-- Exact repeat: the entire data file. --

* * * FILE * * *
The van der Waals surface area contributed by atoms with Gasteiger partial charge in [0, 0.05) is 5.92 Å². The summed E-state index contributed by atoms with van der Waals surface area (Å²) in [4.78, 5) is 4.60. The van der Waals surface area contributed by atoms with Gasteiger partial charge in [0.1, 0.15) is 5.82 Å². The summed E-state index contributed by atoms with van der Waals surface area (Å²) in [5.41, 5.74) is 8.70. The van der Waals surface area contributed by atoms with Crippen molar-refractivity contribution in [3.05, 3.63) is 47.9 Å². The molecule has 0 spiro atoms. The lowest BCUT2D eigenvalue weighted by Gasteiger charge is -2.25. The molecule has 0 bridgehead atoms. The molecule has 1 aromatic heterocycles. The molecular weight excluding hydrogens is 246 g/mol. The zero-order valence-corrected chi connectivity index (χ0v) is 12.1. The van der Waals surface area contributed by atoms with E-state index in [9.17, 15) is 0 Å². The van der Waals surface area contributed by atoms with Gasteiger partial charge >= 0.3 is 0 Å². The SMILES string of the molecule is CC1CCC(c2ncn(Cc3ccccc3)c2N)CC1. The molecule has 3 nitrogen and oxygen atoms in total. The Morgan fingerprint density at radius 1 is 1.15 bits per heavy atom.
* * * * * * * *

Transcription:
The van der Waals surface area contributed by atoms with Gasteiger partial charge in [0, 0.05) is 5.92 Å². The summed E-state index contributed by atoms with van der Waals surface area (Å²) in [4.78, 5) is 4.60. The van der Waals surface area contributed by atoms with Gasteiger partial charge in [0.1, 0.15) is 5.82 Å². The summed E-state index contributed by atoms with van der Waals surface area (Å²) in [5.41, 5.74) is 8.70. The van der Waals surface area contributed by atoms with Crippen molar-refractivity contribution in [3.05, 3.63) is 47.9 Å². The molecule has 0 spiro atoms. The lowest BCUT2D eigenvalue weighted by Gasteiger charge is -2.25. The molecule has 0 bridgehead atoms. The molecule has 1 aromatic heterocycles. The molecular weight excluding hydrogens is 246 g/mol. The zero-order valence-corrected chi connectivity index (χ0v) is 12.1. The van der Waals surface area contributed by atoms with E-state index in [9.17, 15) is 0 Å². The van der Waals surface area contributed by atoms with Gasteiger partial charge >= 0.3 is 0 Å². The SMILES string of the molecule is CC1CCC(c2ncn(Cc3ccccc3)c2N)CC1. The molecule has 3 nitrogen and oxygen atoms in total. The Morgan fingerprint density at radius 1 is 1.15 bits per heavy atom.